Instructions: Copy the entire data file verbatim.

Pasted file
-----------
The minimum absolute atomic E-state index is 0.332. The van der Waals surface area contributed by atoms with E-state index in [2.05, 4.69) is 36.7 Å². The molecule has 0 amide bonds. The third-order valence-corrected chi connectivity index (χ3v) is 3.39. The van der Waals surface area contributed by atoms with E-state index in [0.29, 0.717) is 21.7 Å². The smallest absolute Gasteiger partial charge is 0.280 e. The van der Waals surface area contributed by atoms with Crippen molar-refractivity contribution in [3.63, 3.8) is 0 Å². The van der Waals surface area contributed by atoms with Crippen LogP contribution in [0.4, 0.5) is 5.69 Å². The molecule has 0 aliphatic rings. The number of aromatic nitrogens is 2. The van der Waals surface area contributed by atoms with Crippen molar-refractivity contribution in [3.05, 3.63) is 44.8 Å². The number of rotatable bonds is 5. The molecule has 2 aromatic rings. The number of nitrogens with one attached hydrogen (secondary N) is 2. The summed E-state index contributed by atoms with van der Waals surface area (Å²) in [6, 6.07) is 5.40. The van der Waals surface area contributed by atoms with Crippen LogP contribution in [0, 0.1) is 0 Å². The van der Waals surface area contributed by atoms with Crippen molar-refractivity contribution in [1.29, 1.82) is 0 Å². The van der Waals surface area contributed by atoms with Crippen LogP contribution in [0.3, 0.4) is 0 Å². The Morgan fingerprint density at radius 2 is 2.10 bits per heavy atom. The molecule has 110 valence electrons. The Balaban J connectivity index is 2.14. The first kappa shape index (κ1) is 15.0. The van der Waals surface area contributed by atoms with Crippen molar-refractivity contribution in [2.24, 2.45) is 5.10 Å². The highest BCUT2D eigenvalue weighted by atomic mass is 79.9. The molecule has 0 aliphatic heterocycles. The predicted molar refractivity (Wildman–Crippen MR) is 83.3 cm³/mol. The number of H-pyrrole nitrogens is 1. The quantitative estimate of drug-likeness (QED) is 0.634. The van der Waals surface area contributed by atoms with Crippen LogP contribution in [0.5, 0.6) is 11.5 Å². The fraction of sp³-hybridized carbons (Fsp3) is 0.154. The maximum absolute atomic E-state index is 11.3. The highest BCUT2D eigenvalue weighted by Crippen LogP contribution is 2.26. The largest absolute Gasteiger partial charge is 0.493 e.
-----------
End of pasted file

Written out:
The minimum absolute atomic E-state index is 0.332. The van der Waals surface area contributed by atoms with E-state index in [2.05, 4.69) is 36.7 Å². The molecule has 0 amide bonds. The third-order valence-corrected chi connectivity index (χ3v) is 3.39. The van der Waals surface area contributed by atoms with E-state index in [0.29, 0.717) is 21.7 Å². The smallest absolute Gasteiger partial charge is 0.280 e. The van der Waals surface area contributed by atoms with Crippen molar-refractivity contribution in [3.63, 3.8) is 0 Å². The van der Waals surface area contributed by atoms with Crippen LogP contribution in [0.4, 0.5) is 5.69 Å². The molecule has 0 aliphatic rings. The number of aromatic nitrogens is 2. The van der Waals surface area contributed by atoms with Crippen molar-refractivity contribution in [3.05, 3.63) is 44.8 Å². The number of rotatable bonds is 5. The molecule has 2 aromatic rings. The number of nitrogens with one attached hydrogen (secondary N) is 2. The summed E-state index contributed by atoms with van der Waals surface area (Å²) in [6, 6.07) is 5.40. The van der Waals surface area contributed by atoms with Crippen LogP contribution in [0, 0.1) is 0 Å². The van der Waals surface area contributed by atoms with Crippen molar-refractivity contribution in [1.29, 1.82) is 0 Å². The van der Waals surface area contributed by atoms with Crippen LogP contribution in [0.3, 0.4) is 0 Å². The Morgan fingerprint density at radius 2 is 2.10 bits per heavy atom. The molecule has 110 valence electrons. The Balaban J connectivity index is 2.14. The first kappa shape index (κ1) is 15.0. The van der Waals surface area contributed by atoms with Crippen molar-refractivity contribution in [2.24, 2.45) is 5.10 Å². The highest BCUT2D eigenvalue weighted by atomic mass is 79.9. The molecule has 0 aliphatic heterocycles. The predicted molar refractivity (Wildman–Crippen MR) is 83.3 cm³/mol. The number of H-pyrrole nitrogens is 1. The quantitative estimate of drug-likeness (QED) is 0.634. The van der Waals surface area contributed by atoms with Crippen LogP contribution in [0.5, 0.6) is 11.5 Å². The fraction of sp³-hybridized carbons (Fsp3) is 0.154. The maximum absolute atomic E-state index is 11.3. The highest BCUT2D eigenvalue weighted by Crippen LogP contribution is 2.26. The largest absolute Gasteiger partial charge is 0.493 e.